In the fall of 2007 I was a 21-year-old production assistant at the then-booming Winding Road magazine in Ann Arbor, Michigan. It'd still be a couple more years before I added the coveted "editor" to my title, so at that point, I was ecstatic to drive any car in the magazine's test fleet. Seriously, even a PT Cruiser was an absolute privilege.
The Mercedes-Benz CLK63 AMG Black Series, by contrast, seemed wholly out of reach. This car was a big freakin' deal. AMG took the elegant and sophisticated CLK-Class coupe and turned it into a road-legal DTM racer, complete with racing bucket seats, miles of carbon fiber trim, bulging fenders and, oh yeah, Mercedes' M156 6.2-liter V8 -- one of the best engines ever built, German or otherwise. The coupe's 500 horsepower and 465 pound-feet of torque seemed ridiculous by 2007 standards; ditto the Black Series' $135,825 as-tested price.
But one day I got an awesome assignment. At that time in the magazine's history, we were known for shooting videos that focused on the beauty of a great car on a great road. There were no presenters (and thus no egos), no talking, no distractions. Just the car and its noises, accompanied by music. The CLK63 Black Series more than deserved this treatment, and I was asked to drive. For two days, I'd do nothing but run the CLK63 along gorgeous stretches of Huron River Drive in Ann Arbor, as well as wide-open country roads outside the city, going up and down through the gears so we could record engine and exhaust noises from inside and outside the car. After work, I'd take the CLK63 home, where I'd stare at it from the window of my apartment and make up excuses to drive anywhere, anytime.
I put hundreds of miles on that Black Series and loved every single one. Fifteen years later, I can remember exactly how that CLK63 felt and sounded and smelled. Test fleet cars are just that: fleeting. But some stick with you forever. That Winding Road video of the CLK63 Black Series is still on YouTube, and watching it gives me goosebumps every time.
On a very personal note, the past few months of my life have been, let's say, emotionally taxing. But I truly believe there's a lot to be said for the therapeutic nature of a long drive. When you dig into automotive passion and understand that cars are more than just appliances, meaningful ones can really make an impact. So perhaps you can imagine how I felt when that exact same CLK63 Black Series rolled into my driveway last month.
All my memories from 15 years ago came flooding back, pushing aside more recent traumas. I got in the CLK63 and everything felt familiar: The thick steering wheel, the comically small gear shifter, the cold metal of the paddles against my fingertips. It was a sorely needed jolt of happiness during a bout of depression. I honestly cried a little.
The Mars Red CLK63 Black Series had completed some 25,000 miles since my last drive. Mercedes kept this car in its internal fleet, using it for promotional purposes and putting it into service as an instructor car at one of the company's driving schools. Now it's living a posh life in the care of the skilled technicians at the Mercedes-Benz Classic Center, which recently moved to a new facility in Long Beach, California.
Mercedes brought this CLK63 out for its annual group drive from Los Angeles to Monterey ahead of Car Week, where it would head up California's Highway 1 along with a R107 380SL roadster, R230 SL55 AMG roadster, W109 300SEL 6.3 sedan, W113 280SL Pagoda and a pair of brand-spankin'-new AMG SL63s. We'd head northwest from LA, stopping at the kitschy-to-the-max Madonna Inn for lunch, followed by several hours hugging the coast before sunset. Idyllic, to say the least.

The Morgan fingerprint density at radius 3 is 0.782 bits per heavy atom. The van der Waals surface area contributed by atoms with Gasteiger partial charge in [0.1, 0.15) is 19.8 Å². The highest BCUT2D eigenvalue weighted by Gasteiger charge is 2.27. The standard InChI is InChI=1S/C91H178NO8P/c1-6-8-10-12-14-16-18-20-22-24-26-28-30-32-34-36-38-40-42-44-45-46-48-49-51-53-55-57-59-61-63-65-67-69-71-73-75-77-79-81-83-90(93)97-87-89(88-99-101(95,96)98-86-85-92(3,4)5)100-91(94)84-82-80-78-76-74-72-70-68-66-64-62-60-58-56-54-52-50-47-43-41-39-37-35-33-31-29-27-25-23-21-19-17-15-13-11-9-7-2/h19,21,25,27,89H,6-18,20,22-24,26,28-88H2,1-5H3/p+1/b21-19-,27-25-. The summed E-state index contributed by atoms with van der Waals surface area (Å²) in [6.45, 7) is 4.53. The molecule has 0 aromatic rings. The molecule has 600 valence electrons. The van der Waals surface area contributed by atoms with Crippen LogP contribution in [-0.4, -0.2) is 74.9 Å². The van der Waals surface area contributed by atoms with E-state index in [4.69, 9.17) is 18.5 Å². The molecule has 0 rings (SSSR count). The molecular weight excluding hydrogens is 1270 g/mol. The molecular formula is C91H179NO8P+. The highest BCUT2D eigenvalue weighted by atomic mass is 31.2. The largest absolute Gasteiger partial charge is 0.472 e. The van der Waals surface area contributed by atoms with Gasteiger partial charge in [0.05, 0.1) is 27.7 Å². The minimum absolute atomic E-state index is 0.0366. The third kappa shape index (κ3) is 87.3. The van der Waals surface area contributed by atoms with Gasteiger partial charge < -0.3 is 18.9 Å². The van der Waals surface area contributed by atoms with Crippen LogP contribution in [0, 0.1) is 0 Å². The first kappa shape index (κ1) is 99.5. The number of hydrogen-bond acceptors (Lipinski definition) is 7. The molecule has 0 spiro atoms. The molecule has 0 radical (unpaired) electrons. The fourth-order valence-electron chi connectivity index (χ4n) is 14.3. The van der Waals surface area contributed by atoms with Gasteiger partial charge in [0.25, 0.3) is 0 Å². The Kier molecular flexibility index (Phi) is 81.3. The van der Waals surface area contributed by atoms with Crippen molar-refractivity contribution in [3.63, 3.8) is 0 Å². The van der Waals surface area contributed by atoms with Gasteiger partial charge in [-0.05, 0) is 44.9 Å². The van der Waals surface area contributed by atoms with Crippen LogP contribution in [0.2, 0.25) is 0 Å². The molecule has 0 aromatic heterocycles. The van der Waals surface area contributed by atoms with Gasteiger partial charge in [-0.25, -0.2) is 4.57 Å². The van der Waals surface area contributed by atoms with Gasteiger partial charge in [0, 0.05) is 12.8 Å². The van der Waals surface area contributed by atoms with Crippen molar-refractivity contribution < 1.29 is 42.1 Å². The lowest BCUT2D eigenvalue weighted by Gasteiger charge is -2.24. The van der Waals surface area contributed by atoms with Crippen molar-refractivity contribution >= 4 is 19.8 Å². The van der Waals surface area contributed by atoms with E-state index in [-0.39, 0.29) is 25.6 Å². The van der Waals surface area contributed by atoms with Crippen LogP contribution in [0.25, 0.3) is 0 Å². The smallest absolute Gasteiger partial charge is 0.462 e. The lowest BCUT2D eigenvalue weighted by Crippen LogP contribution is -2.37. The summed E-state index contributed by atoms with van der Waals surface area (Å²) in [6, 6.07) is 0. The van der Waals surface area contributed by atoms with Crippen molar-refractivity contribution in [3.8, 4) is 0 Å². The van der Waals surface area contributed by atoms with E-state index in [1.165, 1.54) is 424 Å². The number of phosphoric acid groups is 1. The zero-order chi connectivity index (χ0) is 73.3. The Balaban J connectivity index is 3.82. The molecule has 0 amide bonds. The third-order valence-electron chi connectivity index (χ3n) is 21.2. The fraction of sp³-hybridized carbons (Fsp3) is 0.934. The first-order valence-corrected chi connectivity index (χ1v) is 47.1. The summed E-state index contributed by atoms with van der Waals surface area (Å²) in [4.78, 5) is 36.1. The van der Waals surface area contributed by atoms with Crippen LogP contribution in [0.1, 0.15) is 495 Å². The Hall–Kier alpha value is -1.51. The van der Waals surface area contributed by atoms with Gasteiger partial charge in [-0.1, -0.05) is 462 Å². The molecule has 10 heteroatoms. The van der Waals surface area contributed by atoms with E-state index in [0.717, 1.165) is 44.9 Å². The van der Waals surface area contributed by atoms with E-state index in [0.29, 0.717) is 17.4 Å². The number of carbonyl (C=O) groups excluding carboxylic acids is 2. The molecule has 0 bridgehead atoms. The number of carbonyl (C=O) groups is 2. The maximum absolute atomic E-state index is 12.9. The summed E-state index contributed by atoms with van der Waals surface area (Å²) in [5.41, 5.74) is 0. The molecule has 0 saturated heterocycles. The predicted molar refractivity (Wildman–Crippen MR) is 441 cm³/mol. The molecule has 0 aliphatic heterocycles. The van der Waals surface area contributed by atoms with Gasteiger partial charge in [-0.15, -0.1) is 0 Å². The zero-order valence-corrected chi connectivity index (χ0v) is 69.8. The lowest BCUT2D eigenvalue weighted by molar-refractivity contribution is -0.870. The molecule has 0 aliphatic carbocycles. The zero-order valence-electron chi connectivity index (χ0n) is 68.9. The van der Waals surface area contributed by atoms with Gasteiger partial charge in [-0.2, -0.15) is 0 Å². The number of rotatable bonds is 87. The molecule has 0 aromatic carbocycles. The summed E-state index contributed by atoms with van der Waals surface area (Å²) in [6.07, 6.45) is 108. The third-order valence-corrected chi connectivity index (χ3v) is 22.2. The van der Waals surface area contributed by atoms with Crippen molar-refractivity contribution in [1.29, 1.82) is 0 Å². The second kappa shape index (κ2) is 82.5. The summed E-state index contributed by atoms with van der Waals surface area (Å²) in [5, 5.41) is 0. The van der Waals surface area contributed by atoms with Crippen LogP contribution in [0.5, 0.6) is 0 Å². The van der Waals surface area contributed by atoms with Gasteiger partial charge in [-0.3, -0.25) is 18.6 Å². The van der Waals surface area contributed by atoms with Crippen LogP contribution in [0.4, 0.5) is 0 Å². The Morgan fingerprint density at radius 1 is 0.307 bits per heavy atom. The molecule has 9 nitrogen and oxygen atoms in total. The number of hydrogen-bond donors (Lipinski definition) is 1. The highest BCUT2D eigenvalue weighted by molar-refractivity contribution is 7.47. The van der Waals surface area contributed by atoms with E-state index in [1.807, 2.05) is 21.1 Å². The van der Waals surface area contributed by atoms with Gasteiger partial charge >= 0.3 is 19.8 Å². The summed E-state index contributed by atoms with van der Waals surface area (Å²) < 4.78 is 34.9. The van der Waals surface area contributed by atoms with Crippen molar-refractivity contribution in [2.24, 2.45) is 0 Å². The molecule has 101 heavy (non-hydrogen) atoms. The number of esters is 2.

For its time, the CLK63 Black Series was decidedly hardcore. It came with a fully adjustable suspension -- manually, at that -- a limited-slip differential, huge brakes and a lower curb weight than a standard CLK. The seven-speed automatic transmission allowed this car to hit 60 mph in a manufacturer-estimated 4.1 seconds, but several independent tests revealed quicker times. No, that's not super impressive in our current world of lightning-quick EVs, but again, this was 15 years ago. The CLK63 Black Series came out the same time as the original iPhone; think of how many advancements we've seen since then.
That 6.2-liter V8 is dynamite, by the way, delivering its power with benchmark levels of linearity, not to mention one of the best unassisted exhaust notes I've ever heard. The stiff suspension communicates lots of road feel through the hydraulic steering setup, with just enough play at the rear axle to let the CLK shake its rump around hairpins. The seven-speed automatic feels lazy by modern standards, but it works well with the V8, holding gears up to redline in sport mode, the paddles offering a satisfying level of tactility with each shift. Look, I know I'm viewing the CLK63 Black Series through rose-tinted glasses, but even when I take those off, this is a car that's hard to fault.
For the final leg of the drive, I briefly swapped into a 2022 Mercedes-AMG SL63, and it really made me realize how far we've come. The technology and performance the new SL offers would've felt like a pipe dream for Mercedes 15 years ago, but I suppose so, too, would the idea that the 21-year-old production assistant would now be the 36-year-old running CNET Cars.
At our current rate of advancement, I can't begin to imagine what the car industry will look like in another 15 years. But I can tell you I'll never forget the CLK63 AMG Black Series. Here's hoping we meet again.